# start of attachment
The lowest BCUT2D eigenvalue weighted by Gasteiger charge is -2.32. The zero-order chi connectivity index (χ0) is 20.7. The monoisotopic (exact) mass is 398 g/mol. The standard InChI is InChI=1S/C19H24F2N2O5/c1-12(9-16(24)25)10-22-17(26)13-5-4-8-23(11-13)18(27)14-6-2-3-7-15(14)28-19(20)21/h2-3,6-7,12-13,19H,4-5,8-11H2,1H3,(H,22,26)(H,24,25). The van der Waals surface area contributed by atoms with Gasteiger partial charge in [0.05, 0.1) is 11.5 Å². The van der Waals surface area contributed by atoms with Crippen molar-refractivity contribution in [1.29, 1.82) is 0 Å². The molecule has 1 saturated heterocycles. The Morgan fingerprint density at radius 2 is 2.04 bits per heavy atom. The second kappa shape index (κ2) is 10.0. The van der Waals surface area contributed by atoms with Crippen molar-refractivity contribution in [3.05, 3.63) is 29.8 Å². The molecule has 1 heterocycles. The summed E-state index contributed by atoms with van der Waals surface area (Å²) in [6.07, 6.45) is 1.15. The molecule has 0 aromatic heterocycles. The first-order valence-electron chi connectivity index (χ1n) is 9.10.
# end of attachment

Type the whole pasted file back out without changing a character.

The lowest BCUT2D eigenvalue weighted by Gasteiger charge is -2.32. The zero-order chi connectivity index (χ0) is 20.7. The monoisotopic (exact) mass is 398 g/mol. The standard InChI is InChI=1S/C19H24F2N2O5/c1-12(9-16(24)25)10-22-17(26)13-5-4-8-23(11-13)18(27)14-6-2-3-7-15(14)28-19(20)21/h2-3,6-7,12-13,19H,4-5,8-11H2,1H3,(H,22,26)(H,24,25). The van der Waals surface area contributed by atoms with Gasteiger partial charge in [0.05, 0.1) is 11.5 Å². The van der Waals surface area contributed by atoms with Crippen molar-refractivity contribution in [1.29, 1.82) is 0 Å². The molecule has 1 saturated heterocycles. The Morgan fingerprint density at radius 2 is 2.04 bits per heavy atom. The second kappa shape index (κ2) is 10.0. The van der Waals surface area contributed by atoms with Crippen molar-refractivity contribution in [3.05, 3.63) is 29.8 Å². The molecule has 1 heterocycles. The summed E-state index contributed by atoms with van der Waals surface area (Å²) in [6.07, 6.45) is 1.15. The molecule has 0 aromatic heterocycles. The first-order valence-electron chi connectivity index (χ1n) is 9.10.